The seats at the Anniston Performing Arts Center weren’t as full as planned for Thursday morning’s Alabama Symphony Orchestra concert for sixth-graders, presented by the Knox Concert Series.
Organizers had been expecting 600 area students to attend, but Talladega City Schools couldn’t make it because of a delayed school start due to flood warnings. The students from Alexandria didn’t make it because their buses got stuck.
But sixth-graders from Ohatchee, Saks and Weaver, as well as members of the Anniston High School band, were there for an educational concert celebrating Black History Month.
After 74 years, Knox is ending its regular concert series in May but plans to refocus on presenting educational programs for area students — such as the concert at Anniston High.
Knox Concerts has long sponsored free performances of “The Nutcracker” ballet for area third-graders, and last year helped with logistics for the Shakespeare Project’s free performance of “Macbeth” for area high-school students.
“Hopefully we can continue to do that,” said Knox vice chairman Brenda Shaw. “It fits nicely in our expanded mission of educational outreach — not just with the musical arts, but with the performing arts.”
Noah Simmons, 11, a sixth-grader at Ohatchee, was one of the first students to arrive for Thursday’s concert. He said he had never been to a symphony concert before. “I can’t wait to hear it. I’m going to be in band next year.” (He wants to play either trumpet or percussion.)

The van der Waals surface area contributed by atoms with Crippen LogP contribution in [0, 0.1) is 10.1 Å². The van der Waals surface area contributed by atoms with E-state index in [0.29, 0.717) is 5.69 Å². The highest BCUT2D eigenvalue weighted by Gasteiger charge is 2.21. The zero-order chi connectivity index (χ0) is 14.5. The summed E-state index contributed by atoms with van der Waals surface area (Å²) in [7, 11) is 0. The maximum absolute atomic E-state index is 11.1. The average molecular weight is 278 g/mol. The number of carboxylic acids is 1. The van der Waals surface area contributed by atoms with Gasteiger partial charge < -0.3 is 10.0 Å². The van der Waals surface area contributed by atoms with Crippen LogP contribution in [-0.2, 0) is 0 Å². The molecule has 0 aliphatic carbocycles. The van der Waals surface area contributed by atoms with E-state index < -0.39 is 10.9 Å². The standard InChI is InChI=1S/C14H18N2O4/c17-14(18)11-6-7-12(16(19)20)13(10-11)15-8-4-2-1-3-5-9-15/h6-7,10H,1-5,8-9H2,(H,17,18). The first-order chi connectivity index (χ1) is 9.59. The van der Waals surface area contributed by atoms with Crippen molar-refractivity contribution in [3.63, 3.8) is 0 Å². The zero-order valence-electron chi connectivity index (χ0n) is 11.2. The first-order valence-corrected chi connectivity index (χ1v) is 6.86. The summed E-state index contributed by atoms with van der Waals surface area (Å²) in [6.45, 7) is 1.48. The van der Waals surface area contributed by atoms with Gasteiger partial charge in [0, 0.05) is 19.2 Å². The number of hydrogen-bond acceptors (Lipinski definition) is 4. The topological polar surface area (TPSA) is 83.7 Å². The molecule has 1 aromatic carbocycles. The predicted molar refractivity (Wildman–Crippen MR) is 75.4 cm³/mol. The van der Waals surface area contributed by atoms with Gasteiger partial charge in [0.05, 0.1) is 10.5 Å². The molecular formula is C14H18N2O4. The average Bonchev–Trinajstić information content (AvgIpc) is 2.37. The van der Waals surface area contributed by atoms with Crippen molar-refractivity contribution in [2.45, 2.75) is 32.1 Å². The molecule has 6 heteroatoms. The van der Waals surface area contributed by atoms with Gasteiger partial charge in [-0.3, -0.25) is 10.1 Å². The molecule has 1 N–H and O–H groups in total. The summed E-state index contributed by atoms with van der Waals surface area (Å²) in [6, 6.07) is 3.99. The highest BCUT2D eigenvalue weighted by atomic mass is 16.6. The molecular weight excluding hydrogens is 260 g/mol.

Shyian Duke, 11, also from Ohatchee, said she had been to a concert before. “It was some country singer. I was about 2.”
Ace Weathington, 11, of Ohatchee had dressed up for the concert in a tie. “I like classical music,” he said. “I think it sounds very nice. I do not play, but if I did it would be the drums.”
In the days leading up to the concert, Knox sent volunteers into classrooms to teach the students about what they would see and hear.
“It’s an introduction to the symphony, the instruments, the placement of them, what the conductor does, when to clap, when to not,” Shaw said.
The Black History Month program began with music by Joseph Bologne, the Chevalier de Saint-Georges, who lived in the late 1700s and is considered the first composer of African ancestry.
Also on the program:
• The first movement of Antonin Dvorak’s “New World” Symphony, composed in 1893, which makes use of African American and Native American folk melodies.
• “Amen!” a 2017 work by Carlos Simon inspired by his experiences growing up in a Pentecostal church.
• A tribute to jazz legend Duke Ellington.
That last piece seemed to be the crowd favorite.
“I liked the sound and the beat,” said Kaleb Moore, 11, a sixth-grader at Saks. He thinks he’ll try out for band next year. He might like to learn to play the flute.
Also in the audience were members of the Anniston High School band. Andrew Vincent, 17, is a percussionist. He said his favorite parts of the concert were the violins and the timpani.
RaShaud Drake, 15, plays alto sax with the band. He had never been to a symphony concert before and said it was “eye-opening,” particularly for kids who now might have discovered an interest in making music.